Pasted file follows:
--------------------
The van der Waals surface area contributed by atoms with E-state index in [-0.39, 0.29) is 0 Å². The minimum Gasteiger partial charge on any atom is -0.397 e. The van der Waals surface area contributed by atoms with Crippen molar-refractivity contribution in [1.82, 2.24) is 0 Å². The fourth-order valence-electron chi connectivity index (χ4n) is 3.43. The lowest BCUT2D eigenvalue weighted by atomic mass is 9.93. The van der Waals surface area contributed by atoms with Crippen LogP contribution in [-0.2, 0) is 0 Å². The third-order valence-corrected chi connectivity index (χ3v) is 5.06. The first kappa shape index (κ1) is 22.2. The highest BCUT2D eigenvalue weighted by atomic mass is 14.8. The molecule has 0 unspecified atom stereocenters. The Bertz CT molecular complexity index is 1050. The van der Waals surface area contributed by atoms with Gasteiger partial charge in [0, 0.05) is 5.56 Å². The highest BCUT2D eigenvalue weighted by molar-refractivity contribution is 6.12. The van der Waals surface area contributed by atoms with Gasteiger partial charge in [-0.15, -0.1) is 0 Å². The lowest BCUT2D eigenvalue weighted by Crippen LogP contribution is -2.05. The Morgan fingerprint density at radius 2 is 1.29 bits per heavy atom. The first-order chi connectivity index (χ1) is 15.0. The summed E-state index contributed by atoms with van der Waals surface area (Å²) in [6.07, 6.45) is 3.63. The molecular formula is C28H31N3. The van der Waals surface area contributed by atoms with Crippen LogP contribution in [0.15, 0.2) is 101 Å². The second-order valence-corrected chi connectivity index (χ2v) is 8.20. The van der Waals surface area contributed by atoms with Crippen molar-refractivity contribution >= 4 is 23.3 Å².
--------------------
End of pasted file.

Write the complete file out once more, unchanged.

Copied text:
The van der Waals surface area contributed by atoms with E-state index in [-0.39, 0.29) is 0 Å². The minimum Gasteiger partial charge on any atom is -0.397 e. The van der Waals surface area contributed by atoms with Crippen molar-refractivity contribution in [1.82, 2.24) is 0 Å². The fourth-order valence-electron chi connectivity index (χ4n) is 3.43. The lowest BCUT2D eigenvalue weighted by atomic mass is 9.93. The van der Waals surface area contributed by atoms with Crippen LogP contribution in [-0.2, 0) is 0 Å². The third-order valence-corrected chi connectivity index (χ3v) is 5.06. The first kappa shape index (κ1) is 22.2. The highest BCUT2D eigenvalue weighted by atomic mass is 14.8. The molecule has 0 unspecified atom stereocenters. The Bertz CT molecular complexity index is 1050. The van der Waals surface area contributed by atoms with Gasteiger partial charge in [0, 0.05) is 5.56 Å². The highest BCUT2D eigenvalue weighted by molar-refractivity contribution is 6.12. The van der Waals surface area contributed by atoms with Gasteiger partial charge in [-0.15, -0.1) is 0 Å². The lowest BCUT2D eigenvalue weighted by Crippen LogP contribution is -2.05. The Morgan fingerprint density at radius 2 is 1.29 bits per heavy atom. The first-order chi connectivity index (χ1) is 15.0. The summed E-state index contributed by atoms with van der Waals surface area (Å²) in [6.07, 6.45) is 3.63. The molecular formula is C28H31N3. The van der Waals surface area contributed by atoms with Crippen LogP contribution in [0.15, 0.2) is 101 Å². The second-order valence-corrected chi connectivity index (χ2v) is 8.20. The van der Waals surface area contributed by atoms with Crippen molar-refractivity contribution >= 4 is 23.3 Å².